- Argument mining in specific genres and domains (e.g., social media, education, law, and scientific writing), each with a unique style (e.g., short informal text, highly structured writing, and long-form documents)
- Argument mining and generation from multi-modal and/or multilingual data
- Integration of commonsense and domain knowledge into argumentation models for mining and generation
- Combination of information retrieval methods with argument mining, e.g., in order to build the next generation of argumentative (web) search engines
- Real-world applications, including argument web search, opinion analysis in customer reviews, argument analysis in meetings, misinformation detection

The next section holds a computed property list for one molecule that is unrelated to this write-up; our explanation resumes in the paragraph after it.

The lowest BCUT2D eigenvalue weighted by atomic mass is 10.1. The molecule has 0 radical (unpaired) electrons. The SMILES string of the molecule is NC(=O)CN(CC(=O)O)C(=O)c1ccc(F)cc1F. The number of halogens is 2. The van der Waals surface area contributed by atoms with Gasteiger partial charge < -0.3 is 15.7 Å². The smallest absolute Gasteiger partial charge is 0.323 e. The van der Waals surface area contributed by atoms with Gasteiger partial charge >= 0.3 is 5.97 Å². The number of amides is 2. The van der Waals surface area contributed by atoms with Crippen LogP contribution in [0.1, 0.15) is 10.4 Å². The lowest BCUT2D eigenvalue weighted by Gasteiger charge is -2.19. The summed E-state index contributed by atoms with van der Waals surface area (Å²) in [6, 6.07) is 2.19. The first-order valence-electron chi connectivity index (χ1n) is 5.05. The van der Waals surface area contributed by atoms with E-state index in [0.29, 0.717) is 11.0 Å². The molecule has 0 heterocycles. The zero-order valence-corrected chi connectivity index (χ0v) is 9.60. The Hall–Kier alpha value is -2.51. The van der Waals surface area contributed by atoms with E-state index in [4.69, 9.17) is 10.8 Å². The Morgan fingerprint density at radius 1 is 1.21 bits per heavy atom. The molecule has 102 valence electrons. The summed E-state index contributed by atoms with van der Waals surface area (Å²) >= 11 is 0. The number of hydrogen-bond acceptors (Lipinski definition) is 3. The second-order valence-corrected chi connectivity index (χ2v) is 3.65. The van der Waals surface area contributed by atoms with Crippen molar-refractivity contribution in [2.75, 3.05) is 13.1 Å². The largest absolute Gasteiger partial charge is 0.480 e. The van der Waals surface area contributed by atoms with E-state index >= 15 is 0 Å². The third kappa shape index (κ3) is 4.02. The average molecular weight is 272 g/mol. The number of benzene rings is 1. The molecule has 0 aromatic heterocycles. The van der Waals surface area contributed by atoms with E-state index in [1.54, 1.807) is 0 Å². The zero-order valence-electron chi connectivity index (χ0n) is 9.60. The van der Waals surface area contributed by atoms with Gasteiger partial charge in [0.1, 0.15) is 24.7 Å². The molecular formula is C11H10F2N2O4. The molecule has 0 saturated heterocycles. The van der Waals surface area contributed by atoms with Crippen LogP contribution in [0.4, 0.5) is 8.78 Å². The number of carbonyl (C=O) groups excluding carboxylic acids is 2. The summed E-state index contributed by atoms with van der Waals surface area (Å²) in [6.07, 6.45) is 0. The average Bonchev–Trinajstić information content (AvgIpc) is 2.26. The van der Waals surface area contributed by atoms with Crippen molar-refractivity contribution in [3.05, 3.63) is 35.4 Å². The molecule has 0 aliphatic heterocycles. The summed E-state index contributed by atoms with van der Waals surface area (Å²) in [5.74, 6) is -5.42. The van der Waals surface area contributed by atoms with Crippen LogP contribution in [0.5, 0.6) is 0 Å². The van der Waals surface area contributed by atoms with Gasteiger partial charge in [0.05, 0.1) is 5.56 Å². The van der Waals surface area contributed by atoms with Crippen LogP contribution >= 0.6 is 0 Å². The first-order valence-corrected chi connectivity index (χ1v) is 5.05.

- Perspectivist approaches to subjective argument mining tasks for which multiple ”ground truths” may exist, including multi-perspective machine learning and the creation of non-aggregated datasets
- Reflection on the ethical aspects and societal impact of argument mining methods
- Reflection on the future of argument mining in light of the fast advancement of large language models (LLMs).


The organizing committee welcomes the submission of long papers, short papers, and demo descriptions. Accepted papers will be presented either via oral or poster presentations. They will be included in the EMNLP proceedings as workshop papers.
- Long paper submissions must describe substantial, original, completed, and unpublished work. Wherever appropriate, concrete evaluation and analysis should be included. Long papers must be no longer than eight pages, including title, text, figures and tables. An unlimited number of pages is allowed for references. Two additional pages are allowed for appendices, and an extra page is allowed in the final version to address reviewers’ comments.